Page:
Sustainable mobility is a vote-winner, insists Polis

Organisation's annual conference gave its top award to Groningen in the Netherlands
Mobility as a Service / December 4, 2023
By Adam Hill
Decarbonisation urban mobility smart city green policies (© Berten Steenwegen)
Polis conference plenary session brought together several city officials to discuss sustainability (© Berten Steenwegen)

How politicians can pursue sustainable transport policies - but still be re-elected - was the key focus of last week's annual Polis conference.

"The status quo is no longer viable, and a transition to more sustainable, more equitable and smarter transport in cities and regions is vital," says Polis - the network of European cities and regions working together to develop innovative technologies and policies for local transport - in a statement.

"Yet, many fear sustainability agendas and political success are incompatible. How to decarbonise and decongest our cities, while securing a second term, is the question on everybody’s lips."

Mayors and deputy mayors from various European cities came together in Leuven, Belgium, to share best practice,

Yet dealing with potential backlash from voters - and getting their buy-in - is perhaps not as difficult as politicians might think, thinks Stefaan Walgrave, professor of political science at the University of Antwerp.  

“Politicians overestimate the resistance to sustainable policy measures, including sustainable mobility policy measures," he says.

“But in the long run, politicians do win with sustainable policies. Once people get over their cold-feet responses, once the policies are actually implemented, many people will probably agree after a while that this was the best choice and that their lives have become better and not worse.”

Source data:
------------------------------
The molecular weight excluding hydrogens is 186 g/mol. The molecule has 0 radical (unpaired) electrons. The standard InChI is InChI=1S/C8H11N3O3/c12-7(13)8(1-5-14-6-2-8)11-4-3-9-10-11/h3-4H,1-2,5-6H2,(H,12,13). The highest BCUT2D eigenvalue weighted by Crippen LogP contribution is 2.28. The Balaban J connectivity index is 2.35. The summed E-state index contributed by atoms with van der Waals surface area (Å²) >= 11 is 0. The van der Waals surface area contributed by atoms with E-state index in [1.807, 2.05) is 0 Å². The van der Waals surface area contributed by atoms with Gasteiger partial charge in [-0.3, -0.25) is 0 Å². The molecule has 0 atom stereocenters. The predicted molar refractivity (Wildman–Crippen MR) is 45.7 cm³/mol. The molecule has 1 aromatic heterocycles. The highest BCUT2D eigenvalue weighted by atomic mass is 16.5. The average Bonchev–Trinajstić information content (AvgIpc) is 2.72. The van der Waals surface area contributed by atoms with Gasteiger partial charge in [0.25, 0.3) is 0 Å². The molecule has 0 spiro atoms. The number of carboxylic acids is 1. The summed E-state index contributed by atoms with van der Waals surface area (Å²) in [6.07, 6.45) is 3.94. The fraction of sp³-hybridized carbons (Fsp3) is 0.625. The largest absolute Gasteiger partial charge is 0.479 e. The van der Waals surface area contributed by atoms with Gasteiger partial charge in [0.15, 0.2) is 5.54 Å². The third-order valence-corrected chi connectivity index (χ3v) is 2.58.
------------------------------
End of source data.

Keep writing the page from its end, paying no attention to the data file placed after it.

A panel of deputy mayors from Polis cities and regions took to the stage for the final plenary session.

"As politicians we must inspire and include our citizens and stakeholders to see the benefits. They have creative solutions for sustainable mobility. So therefore, it’s necessary to work together, but also show leadership towards the future," says Eva Oosters, Utrecht's deputy mayor for zero-emission mobility.

“Changes in transport that improve sustainable forms of mobility and the quality of life can no longer be imagined otherwise after a short time. However, the moment of disruption is often critical for politicians, as a few voices in particular become loud and dismissive. For this reason, good communication and participation formats are needed to shape the transport transformation together with the people,” says Elke Zimmer, state secretary for Ministry of Transport, Baden-Württemberg.
“Sustainable urban mobility is the only way to increase quality of life, reduce accidents, increase inclusion and keep growing cities accessible. Which local politician wouldn’t want this? But apparently, to invest in sustainable urban mobility, only progressive local politicians dare to look at the position of the car in this story,” says Filip Watteeuw, deputy mayor for mobility, City of Ghent.

"Many residents are concerned about climate change, but climate policy is often perceived of as abstract. Sustainable urban mobility is a vision that is both hopeful and tangible. We present a solution that lowers emissions while creating a city with more efficient commuting, fresher air, more greenery, accessible waterfronts and vibrant pedestrian streets. We offer voters a positive vision for the future,” says Lars Strömgren, Stockholm deputy mayor for mobility.

Eugenio Patanè, Rome's deputy mayor for mobility, listed the coming challenges: "All modes of transport with an integrated MaaS approach, great last-mile shared service for city users, transformation of road spaces to active mobility, breathing better air, helping Rome regain its greatness."

This year's Polis Award - for a city or region which has championed sustainable urban mobility and supported peers on their own journey - went to Groningen in the Netherlands, for its "forward-thinking approach to sustainable mobility" and its "long-term dedication to a cleaner, fairer and smarter city".

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